The important thing is to act on those feedback items and I congratulated Forest on really driving the engagement and growth of the company. I am pretty sure we will do well with this investment. If you are in the growth path as buuteeq or greenqloud, I highly recommend using Tiny Pulse, I was quite impressed with the philosophy behind the company, it is based on the book by Tony Hsieh, Delivering Happiness. We are strong believers in that philosophy at GreenQloud … so it was easy for me to institute the same with the team.

Building Bridges from Iceland for Entrepreneurs

I am a big believer that in order to really bring strength to the Startup Community in Iceland we need to build bridges to other Startup Communities. Nice thing about building bridges is that it allows for two way transport, Startups from Iceland could connect to other regions and the other regions can look at Iceland as a potential location or test market or whatever. This was the big motivation for me to launch Startup Iceland Conference. Conceptually, this probably resonates with everyone, however how do we do this practically?

I remember the time when Gunnar Holmsteinn, the CEO of CLARA, decided to go to San Francisco and build the business with Game Development Companies. Gunni is a very resourceful and resilient individual, I knew that and I supported his enthusiasm to venture into the deep end of the pool. He bought a one way flight ticket and just left for the US. It was very entrepreneurial and I was patiently waiting for the call that was going to come. Within a week he called me and was saying that he had basically contacted over 100 landlords in Craigslist to get a place to stay and none of them wanted to rent the place to him, because he did not have a credit score in the US. He had better luck with getting a working desk and he was crashing in a couch on his friends apartment. Luckily, my partners and I had a guest house through one of our other investments in the US, and he was able to base himself there and basically go about building his network and CLARA. The reason I am outlining the above story is because the practicalities of building a business involves going to places and markets where it makes sense for the startup to be connected.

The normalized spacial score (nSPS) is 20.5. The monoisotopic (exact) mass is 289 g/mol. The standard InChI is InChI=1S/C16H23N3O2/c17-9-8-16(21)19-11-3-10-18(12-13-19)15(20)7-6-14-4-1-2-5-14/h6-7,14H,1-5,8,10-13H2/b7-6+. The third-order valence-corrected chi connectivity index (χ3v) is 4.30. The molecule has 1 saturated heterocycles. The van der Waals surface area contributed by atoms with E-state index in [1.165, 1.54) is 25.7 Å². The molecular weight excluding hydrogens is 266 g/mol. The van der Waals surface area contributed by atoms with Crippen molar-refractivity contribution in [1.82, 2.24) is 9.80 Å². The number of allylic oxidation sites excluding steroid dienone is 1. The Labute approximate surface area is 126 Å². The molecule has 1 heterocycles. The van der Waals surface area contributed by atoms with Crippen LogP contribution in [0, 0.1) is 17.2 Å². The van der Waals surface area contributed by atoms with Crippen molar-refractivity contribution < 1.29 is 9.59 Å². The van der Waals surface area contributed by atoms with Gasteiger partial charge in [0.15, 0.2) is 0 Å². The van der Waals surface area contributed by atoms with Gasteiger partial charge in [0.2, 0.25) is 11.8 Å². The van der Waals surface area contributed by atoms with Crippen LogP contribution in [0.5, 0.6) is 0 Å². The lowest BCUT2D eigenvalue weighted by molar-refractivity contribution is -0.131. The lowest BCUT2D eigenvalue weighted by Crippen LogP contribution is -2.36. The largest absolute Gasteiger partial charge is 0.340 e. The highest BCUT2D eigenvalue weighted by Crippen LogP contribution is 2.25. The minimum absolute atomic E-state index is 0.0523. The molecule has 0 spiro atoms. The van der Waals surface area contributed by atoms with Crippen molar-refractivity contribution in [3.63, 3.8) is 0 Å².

Now, with Gunnar and Andri in San Francisco Bay Area, any startup in Iceland wanting to take advantage of the Silicon Valley can reach out to them and get their help. This is what I mean by building a bridge. CLARA and other startups (Mobilitus, DataMarket etc) from Iceland have been pioneers in actually building the bridge while they were building their company.

PivotDeskThere is a better way, what if we could get connected with other startups in different communities through a service in various different cities and you could actually rent a desk and seek the help of that startup or leaders in that startup community to get started in that community? That is precisely what PivotDesk does, I had a chance to get connected through Jason Mendelson, who participated in Startup Iceland. Jason is an investor in this company and I think it is brilliant.